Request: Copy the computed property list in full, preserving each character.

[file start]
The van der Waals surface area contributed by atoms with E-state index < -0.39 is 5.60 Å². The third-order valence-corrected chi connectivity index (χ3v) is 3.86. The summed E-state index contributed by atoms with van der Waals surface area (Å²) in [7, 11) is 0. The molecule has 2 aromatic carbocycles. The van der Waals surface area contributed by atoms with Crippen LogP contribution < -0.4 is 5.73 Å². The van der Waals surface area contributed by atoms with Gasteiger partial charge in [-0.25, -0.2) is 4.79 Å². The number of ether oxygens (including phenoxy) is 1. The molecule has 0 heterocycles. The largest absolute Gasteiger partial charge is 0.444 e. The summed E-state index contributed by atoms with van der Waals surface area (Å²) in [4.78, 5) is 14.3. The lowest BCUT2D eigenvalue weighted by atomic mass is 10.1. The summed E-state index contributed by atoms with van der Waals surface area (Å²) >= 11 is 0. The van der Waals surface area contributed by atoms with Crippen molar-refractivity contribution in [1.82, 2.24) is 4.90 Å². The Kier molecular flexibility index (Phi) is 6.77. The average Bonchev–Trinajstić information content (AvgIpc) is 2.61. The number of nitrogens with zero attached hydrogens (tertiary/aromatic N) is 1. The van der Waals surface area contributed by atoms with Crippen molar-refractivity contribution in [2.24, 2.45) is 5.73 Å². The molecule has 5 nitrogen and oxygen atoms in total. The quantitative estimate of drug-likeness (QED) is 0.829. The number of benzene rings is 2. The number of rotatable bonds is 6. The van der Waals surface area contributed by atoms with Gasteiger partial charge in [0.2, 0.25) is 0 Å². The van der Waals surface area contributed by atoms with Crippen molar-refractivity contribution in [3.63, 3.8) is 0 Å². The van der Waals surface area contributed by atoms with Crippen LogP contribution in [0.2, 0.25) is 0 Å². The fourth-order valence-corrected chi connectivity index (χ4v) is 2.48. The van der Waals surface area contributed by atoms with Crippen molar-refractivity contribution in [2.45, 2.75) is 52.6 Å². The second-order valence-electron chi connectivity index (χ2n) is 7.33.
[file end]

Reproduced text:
The van der Waals surface area contributed by atoms with E-state index < -0.39 is 5.60 Å². The third-order valence-corrected chi connectivity index (χ3v) is 3.86. The summed E-state index contributed by atoms with van der Waals surface area (Å²) in [7, 11) is 0. The molecule has 2 aromatic carbocycles. The van der Waals surface area contributed by atoms with Crippen LogP contribution < -0.4 is 5.73 Å². The van der Waals surface area contributed by atoms with Gasteiger partial charge in [-0.25, -0.2) is 4.79 Å². The number of ether oxygens (including phenoxy) is 1. The molecule has 0 heterocycles. The largest absolute Gasteiger partial charge is 0.444 e. The summed E-state index contributed by atoms with van der Waals surface area (Å²) in [4.78, 5) is 14.3. The lowest BCUT2D eigenvalue weighted by atomic mass is 10.1. The summed E-state index contributed by atoms with van der Waals surface area (Å²) >= 11 is 0. The van der Waals surface area contributed by atoms with Crippen molar-refractivity contribution in [1.82, 2.24) is 4.90 Å². The Kier molecular flexibility index (Phi) is 6.77. The average Bonchev–Trinajstić information content (AvgIpc) is 2.61. The number of nitrogens with zero attached hydrogens (tertiary/aromatic N) is 1. The van der Waals surface area contributed by atoms with Crippen molar-refractivity contribution in [2.24, 2.45) is 5.73 Å². The molecule has 5 nitrogen and oxygen atoms in total. The quantitative estimate of drug-likeness (QED) is 0.829. The number of benzene rings is 2. The number of rotatable bonds is 6. The van der Waals surface area contributed by atoms with Gasteiger partial charge in [0.2, 0.25) is 0 Å². The van der Waals surface area contributed by atoms with Crippen molar-refractivity contribution in [3.63, 3.8) is 0 Å². The van der Waals surface area contributed by atoms with Crippen LogP contribution in [0.2, 0.25) is 0 Å². The fourth-order valence-corrected chi connectivity index (χ4v) is 2.48. The van der Waals surface area contributed by atoms with Crippen molar-refractivity contribution in [2.45, 2.75) is 52.6 Å². The second-order valence-electron chi connectivity index (χ2n) is 7.33.